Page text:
Written by Cameron Wisniewski, Copyeditor
Photos by Cameron Wisniewski
Every week, college students and faculty get together in a circle, carrying laptops and dice. They argue about math and rules and speak in silly voices about the various things their characters do. This is Dungeons and Dragons.
Dungeons and Dragons is a Table-Top Roleplaying game, designed to be used with pencils, paper, and dice. It was originally created by Gary Gygax and David Arneson in 1974, and is currently in its Fifth edition, released in 2014.
Dr. Gates is a business professor at Bryan College, and also an avid Dungeons and Dragons player, including a game with other Bryan College faculty. However, while Gates plays quite often now, he remembers that the first attempt in high school did not go well, before getting into the game for real in 2019. “One of the people in our group agreed to be the Dungeon Master, which is the person who leads and coordinates things, … and we all just kinda stumbled through and did all kinds of things wrong but had fun.” said Gates.
Gates said that, while complex for newcomers, Dungeons and Dragons still has a lot to offer. Although, he advised finding someone experienced to be the Dungeon Master. “It’s like the first campaign, the rules for the characters, and y’all can stumble through. And as long as y’all are willing to be patient, and turns take forever, because you’re like ‘cool, I want to cast fireball, how do I do that?’ Twenty minutes later you’ve read the rules, but I’m ok with that, because my goal is to spend time with people,” said Gates.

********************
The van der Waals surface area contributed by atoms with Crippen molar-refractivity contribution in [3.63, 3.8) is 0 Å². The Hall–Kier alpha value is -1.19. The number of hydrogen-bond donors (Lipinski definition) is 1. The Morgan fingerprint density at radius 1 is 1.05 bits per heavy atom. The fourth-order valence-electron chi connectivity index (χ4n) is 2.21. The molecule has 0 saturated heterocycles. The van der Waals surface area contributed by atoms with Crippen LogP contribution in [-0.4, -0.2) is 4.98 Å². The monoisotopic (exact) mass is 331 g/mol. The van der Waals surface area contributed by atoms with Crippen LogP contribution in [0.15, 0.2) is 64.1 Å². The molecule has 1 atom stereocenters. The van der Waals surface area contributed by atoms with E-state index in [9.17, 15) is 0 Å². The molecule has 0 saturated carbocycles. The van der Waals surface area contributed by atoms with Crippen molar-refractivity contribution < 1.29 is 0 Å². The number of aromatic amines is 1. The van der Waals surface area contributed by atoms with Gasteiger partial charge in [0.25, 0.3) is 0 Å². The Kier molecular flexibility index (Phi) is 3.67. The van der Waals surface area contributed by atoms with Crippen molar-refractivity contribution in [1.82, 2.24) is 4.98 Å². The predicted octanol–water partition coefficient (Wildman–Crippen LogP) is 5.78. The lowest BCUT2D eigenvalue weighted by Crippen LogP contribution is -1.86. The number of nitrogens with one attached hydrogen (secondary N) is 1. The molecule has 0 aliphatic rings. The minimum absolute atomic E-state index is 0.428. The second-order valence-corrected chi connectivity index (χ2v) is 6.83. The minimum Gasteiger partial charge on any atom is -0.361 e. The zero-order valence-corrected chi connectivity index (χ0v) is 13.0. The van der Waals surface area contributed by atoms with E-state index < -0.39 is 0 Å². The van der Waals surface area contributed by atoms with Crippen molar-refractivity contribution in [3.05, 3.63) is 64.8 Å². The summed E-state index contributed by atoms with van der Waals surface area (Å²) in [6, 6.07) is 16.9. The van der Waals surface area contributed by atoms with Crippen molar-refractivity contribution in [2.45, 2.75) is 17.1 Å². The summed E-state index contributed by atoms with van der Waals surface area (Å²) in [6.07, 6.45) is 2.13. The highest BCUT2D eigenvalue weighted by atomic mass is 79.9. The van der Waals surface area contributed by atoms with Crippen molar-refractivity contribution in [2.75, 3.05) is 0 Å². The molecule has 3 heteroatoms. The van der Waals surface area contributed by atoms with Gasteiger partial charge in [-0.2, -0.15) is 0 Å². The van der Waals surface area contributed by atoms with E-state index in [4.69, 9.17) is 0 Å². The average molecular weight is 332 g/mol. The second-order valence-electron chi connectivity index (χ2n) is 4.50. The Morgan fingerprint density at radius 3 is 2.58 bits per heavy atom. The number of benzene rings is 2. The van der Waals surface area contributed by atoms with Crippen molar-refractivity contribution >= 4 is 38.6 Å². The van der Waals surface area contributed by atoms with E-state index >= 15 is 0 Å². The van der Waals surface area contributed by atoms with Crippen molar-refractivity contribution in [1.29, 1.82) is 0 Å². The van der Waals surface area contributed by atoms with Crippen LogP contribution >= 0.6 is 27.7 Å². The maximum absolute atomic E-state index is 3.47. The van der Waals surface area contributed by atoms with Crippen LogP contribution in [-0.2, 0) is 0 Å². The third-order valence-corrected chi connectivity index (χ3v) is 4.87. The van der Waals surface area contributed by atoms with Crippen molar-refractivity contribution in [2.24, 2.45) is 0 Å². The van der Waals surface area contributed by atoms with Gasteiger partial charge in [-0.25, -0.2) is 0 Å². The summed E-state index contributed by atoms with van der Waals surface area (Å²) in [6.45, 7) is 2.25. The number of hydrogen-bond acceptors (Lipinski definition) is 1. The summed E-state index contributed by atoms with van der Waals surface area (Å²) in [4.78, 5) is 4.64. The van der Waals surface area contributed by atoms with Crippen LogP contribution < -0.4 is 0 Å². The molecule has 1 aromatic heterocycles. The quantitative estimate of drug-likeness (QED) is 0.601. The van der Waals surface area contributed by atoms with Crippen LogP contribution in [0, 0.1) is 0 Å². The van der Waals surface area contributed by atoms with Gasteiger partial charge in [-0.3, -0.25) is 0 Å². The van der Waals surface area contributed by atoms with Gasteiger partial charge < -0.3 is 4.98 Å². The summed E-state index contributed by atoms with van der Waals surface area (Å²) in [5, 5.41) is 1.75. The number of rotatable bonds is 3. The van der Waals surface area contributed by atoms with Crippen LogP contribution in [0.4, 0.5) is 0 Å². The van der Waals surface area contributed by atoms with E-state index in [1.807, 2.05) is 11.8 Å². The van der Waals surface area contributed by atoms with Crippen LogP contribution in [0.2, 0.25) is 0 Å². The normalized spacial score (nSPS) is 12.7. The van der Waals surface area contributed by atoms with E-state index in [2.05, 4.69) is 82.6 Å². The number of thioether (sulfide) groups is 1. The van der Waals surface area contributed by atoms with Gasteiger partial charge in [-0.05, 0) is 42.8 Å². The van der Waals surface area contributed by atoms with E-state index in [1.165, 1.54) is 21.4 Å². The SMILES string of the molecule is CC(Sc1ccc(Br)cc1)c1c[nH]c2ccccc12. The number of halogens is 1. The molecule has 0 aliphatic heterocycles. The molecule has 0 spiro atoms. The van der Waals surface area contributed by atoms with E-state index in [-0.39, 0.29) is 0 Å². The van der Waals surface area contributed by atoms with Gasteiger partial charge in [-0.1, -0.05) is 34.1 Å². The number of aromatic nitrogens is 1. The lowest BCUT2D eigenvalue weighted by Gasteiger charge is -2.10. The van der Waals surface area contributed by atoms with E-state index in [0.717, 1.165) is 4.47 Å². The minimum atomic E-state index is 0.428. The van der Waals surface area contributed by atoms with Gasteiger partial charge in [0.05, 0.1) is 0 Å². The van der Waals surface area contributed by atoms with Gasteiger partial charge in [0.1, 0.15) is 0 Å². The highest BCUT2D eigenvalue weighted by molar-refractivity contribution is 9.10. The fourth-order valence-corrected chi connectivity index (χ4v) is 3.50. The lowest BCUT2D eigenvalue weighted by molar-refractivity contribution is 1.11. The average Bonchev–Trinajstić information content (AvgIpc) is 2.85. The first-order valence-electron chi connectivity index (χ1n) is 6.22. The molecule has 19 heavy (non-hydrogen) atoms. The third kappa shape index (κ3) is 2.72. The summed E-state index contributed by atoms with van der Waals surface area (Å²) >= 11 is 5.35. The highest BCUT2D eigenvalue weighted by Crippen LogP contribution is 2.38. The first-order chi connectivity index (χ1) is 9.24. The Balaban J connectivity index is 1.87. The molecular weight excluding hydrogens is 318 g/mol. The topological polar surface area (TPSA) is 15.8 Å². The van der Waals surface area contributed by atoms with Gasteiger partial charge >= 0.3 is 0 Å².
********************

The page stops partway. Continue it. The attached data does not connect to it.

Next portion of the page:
Dungeons and Dragons offers a great amount of social interaction as well. Hunter Landreth, a senior English major at Bryan College, who has been the Dungeon Master for several campaigns, discussed some of the social benefits of the game. “A handful of my friends that I’ve made here I’ve gotten closer to, because we’ve had these consistent meetups where we’re actively working together and using our imaginations together to solve a problem. And just having that experience, having those shared memories, and inside jokes, and accomplishments really helps strengthen your closeness with someone,” said Landreth.
Gates said that he likes having scheduled sessions to spend time with people, especially as an adult. “It never ends, and that’s probably one of the best parts, as far as having an excuse to hang out. When you play Catan for 45 minutes to an hour and the game’s over, and the next time y’all get together, you’re like ‘what should we do now? …But if you have a DnD group, you just keep playing DnD.” Gates said.
Cameron Wisniewski is a senior communications major at Bryan College. He is from Georgia, and likes to read and play video games in his spare time.